Dell Latitude 5501 is equipped with either the Core i5-9300H, the Core i5-9400H (vPro) or the Core i7-9880H (vPro), with the last one obviously being the flagship of the bunch.

GPU options

AS of the graphics options, there is the integrated Intel UHD Graphics 630 and if you need that extra graphics power, there is the NVIDIA GeForce MX150 (the 25W version) with 2GB of GDDR5 memory.

Dell Latitude 5501 GPU variants

Here you can see an approximate comparison between the GPUs that can be found in the Dell Latitude 5501 models on the market. This way you can decide for yourself which Dell Latitude 5501 model is the best bang for your buck.

Note: The chart shows the cheapest different GPU configurations so you should check what the other specifications of these laptops are by clicking on the laptop’s name / GPU.

Temperatures and comfort

Max CPU load

In this test we use 100% on the CPU cores, monitoring their frequencies and chip temperature. The first column shows a computer’s reaction to a short load (2-10 seconds), the second column simulates a serious task (between 15 and 30 seconds), and the third column is a good indicator of how good the laptop is for long loads such as video rendering.

Average core frequency (base frequency + X); CPU temp.

0:02 – 0:10 sec 0:15 – 0:30 sec 10:00 – 15:00 min
Dell Latitude 5501 (Core i5-9400H 3.58 GHz (B+43%) @ 98°C 3.26 GHz (B+30%) @ 98°C 2.91 GHz (B+16%) @ 98°C
Dell Latitude 15 5591 (Core i5-8400H) 3.35 GHz (B+34%) @ 75°C 3.26 GHz (B+30%) @ 97°C 2.92 GHz (B+17%) @ 82°C

The thermal management of this laptop is handled pretty much the same way as it was on its predecessor. However, the temperatures of the Latitude 5501 were significantly higher. And we are talking, red-hot – 98C on the cores throughout the entire test. Yes, the performance is on point, however, is it worth it to have such a warm processor, in order to get all of it?

Comfort during full load

Apparently, the situation on the outside is a little bit better. Of course, if you’re not a left-handed person.


How did Dell downgrade with their Latitude 15 5591? We are afraid, that we can’t answer that question for you. Except for the performance figures, which it obviously managed to sustain, and the overall size of the device, we feel that the Latitude 5501 is not an upgrade by no means.

While its battery life was not bad – we got around 8 hours of web browsing and less than 7 hours of video playback, we should remind you that its predecessor was able to go for more than 11 hours of web browsing. And that, from the same capacity battery pack. Clearly, there is some weird optimization stuff going on there.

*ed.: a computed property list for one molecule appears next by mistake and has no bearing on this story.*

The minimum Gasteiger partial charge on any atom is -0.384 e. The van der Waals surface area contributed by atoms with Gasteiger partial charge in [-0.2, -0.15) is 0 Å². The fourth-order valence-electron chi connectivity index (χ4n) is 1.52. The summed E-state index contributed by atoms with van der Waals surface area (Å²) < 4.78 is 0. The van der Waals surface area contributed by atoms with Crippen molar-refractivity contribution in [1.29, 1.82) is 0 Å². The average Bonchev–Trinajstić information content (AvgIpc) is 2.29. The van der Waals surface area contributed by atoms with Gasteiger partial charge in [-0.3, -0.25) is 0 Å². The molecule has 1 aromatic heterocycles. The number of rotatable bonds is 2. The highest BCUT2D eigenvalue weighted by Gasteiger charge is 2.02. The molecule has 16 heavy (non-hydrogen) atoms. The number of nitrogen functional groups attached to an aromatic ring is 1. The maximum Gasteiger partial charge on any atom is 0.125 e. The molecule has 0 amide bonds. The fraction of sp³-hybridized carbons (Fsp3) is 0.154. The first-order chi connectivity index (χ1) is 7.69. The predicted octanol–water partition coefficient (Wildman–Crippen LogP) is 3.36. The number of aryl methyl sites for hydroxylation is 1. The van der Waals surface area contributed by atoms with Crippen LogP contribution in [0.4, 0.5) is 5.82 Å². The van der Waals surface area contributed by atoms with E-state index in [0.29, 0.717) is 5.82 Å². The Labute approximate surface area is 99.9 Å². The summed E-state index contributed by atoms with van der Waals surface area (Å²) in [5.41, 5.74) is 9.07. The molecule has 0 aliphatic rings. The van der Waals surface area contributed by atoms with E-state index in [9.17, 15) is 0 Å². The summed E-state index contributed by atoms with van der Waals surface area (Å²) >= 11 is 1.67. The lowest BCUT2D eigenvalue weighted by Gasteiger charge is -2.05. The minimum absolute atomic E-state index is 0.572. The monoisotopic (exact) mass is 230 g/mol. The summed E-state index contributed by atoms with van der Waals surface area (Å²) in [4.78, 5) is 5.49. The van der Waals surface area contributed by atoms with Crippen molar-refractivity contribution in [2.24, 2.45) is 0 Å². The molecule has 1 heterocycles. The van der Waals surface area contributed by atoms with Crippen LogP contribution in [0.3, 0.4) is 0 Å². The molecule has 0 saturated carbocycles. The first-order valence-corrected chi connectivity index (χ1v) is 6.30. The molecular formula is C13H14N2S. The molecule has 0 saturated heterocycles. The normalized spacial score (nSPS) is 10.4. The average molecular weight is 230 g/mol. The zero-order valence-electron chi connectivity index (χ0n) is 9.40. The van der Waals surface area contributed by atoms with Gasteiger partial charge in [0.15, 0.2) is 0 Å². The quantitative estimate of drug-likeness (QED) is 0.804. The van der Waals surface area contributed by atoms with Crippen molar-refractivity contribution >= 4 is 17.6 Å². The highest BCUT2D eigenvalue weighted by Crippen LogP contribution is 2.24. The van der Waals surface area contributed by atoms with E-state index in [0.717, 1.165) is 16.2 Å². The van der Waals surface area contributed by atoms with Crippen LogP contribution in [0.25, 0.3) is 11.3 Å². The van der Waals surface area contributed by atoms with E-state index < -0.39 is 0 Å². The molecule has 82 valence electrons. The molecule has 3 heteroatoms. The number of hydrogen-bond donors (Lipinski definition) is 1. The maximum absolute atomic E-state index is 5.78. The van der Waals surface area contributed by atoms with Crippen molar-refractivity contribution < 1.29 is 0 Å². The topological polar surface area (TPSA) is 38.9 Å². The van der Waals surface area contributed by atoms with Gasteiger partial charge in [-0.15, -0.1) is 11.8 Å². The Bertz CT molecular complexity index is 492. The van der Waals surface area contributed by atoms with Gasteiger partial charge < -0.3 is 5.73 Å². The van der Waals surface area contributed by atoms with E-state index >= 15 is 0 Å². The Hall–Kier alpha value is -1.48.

Let’s give some brighter context to this review. We really don’t think that the Latitude 5501 is worth its money from an upgrade perspective, but if you are new to the Latitude line-up this is really not a bad laptop. First, it has a great keyboard that has a reasonably long key travel, good feedback and a bright backlight behind it.

Moreover, its I/O is astonishing – you get a lot of ports and connectors, and interestingly, you charge the laptop via the USB Type-C connector, despite the inclusion of a dedicated barrel-style plug. By the way, the Type-C port is Thunderbolt 3-certified, which means you get all of the goodies that you’d expect from a Thunderbolt 3 port.

One last thing – is it worth to go for the H-series processors on this laptop or not? Well, you will clearly get some performance advantages in doing so, however, we measured sky-high internal temperatures on this laptop. In fact, they are significantly higher than those on the Latitude 15 5591, which comes with a similar chipset. So, what would that mean – it might be better to go for the ULV-equipped Dell Latitude 5500, or just go search for an HP EliteBook 1050 G1, which has a dual-fan cooling solution.


  • vPro Coffee Lake processors inside
  • Lightweight carbon fiber body
  • IPS display
  • Optional LTE connectivity
  • Optional IR face recognition and fingerprint reader


  • CPU gets extremely hot under heavy load
  • Battery life is a downgrade from its predecessor

You can check the prices and configurations in our Specs System:


READ  MSI GL63 15-inch laptop review (Core i7, GTX 1660Ti)